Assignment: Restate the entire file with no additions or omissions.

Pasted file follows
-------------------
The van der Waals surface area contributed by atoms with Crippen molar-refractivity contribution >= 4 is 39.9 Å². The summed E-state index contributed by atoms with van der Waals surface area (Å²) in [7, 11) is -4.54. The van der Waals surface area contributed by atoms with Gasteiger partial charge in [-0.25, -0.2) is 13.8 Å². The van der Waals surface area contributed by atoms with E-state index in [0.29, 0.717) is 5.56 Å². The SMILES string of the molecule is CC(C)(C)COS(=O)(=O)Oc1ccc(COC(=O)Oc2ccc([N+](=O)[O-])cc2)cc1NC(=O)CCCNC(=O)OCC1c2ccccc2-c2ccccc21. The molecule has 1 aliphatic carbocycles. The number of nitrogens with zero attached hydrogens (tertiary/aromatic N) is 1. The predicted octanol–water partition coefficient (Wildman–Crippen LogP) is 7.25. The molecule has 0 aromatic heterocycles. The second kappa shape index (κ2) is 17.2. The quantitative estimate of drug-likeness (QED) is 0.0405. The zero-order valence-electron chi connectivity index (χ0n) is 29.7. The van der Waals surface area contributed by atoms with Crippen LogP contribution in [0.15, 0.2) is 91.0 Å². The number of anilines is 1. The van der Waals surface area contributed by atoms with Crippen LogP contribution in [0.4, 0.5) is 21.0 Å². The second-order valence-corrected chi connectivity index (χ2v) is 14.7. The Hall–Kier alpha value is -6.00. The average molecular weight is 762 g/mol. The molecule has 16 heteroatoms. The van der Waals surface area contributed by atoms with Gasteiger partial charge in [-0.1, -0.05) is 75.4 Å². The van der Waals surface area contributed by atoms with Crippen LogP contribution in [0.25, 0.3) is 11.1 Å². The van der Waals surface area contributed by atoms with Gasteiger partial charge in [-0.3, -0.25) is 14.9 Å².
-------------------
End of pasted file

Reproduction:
The van der Waals surface area contributed by atoms with Crippen molar-refractivity contribution >= 4 is 39.9 Å². The summed E-state index contributed by atoms with van der Waals surface area (Å²) in [7, 11) is -4.54. The van der Waals surface area contributed by atoms with Gasteiger partial charge in [-0.25, -0.2) is 13.8 Å². The van der Waals surface area contributed by atoms with E-state index in [0.29, 0.717) is 5.56 Å². The SMILES string of the molecule is CC(C)(C)COS(=O)(=O)Oc1ccc(COC(=O)Oc2ccc([N+](=O)[O-])cc2)cc1NC(=O)CCCNC(=O)OCC1c2ccccc2-c2ccccc21. The molecule has 1 aliphatic carbocycles. The number of nitrogens with zero attached hydrogens (tertiary/aromatic N) is 1. The predicted octanol–water partition coefficient (Wildman–Crippen LogP) is 7.25. The molecule has 0 aromatic heterocycles. The second kappa shape index (κ2) is 17.2. The quantitative estimate of drug-likeness (QED) is 0.0405. The zero-order valence-electron chi connectivity index (χ0n) is 29.7. The van der Waals surface area contributed by atoms with Crippen LogP contribution in [0.15, 0.2) is 91.0 Å². The number of anilines is 1. The van der Waals surface area contributed by atoms with Crippen LogP contribution in [0.4, 0.5) is 21.0 Å². The second-order valence-corrected chi connectivity index (χ2v) is 14.7. The Hall–Kier alpha value is -6.00. The average molecular weight is 762 g/mol. The molecule has 16 heteroatoms. The van der Waals surface area contributed by atoms with Gasteiger partial charge in [-0.1, -0.05) is 75.4 Å². The van der Waals surface area contributed by atoms with Crippen LogP contribution in [0.25, 0.3) is 11.1 Å². The van der Waals surface area contributed by atoms with Gasteiger partial charge in [-0.3, -0.25) is 14.9 Å².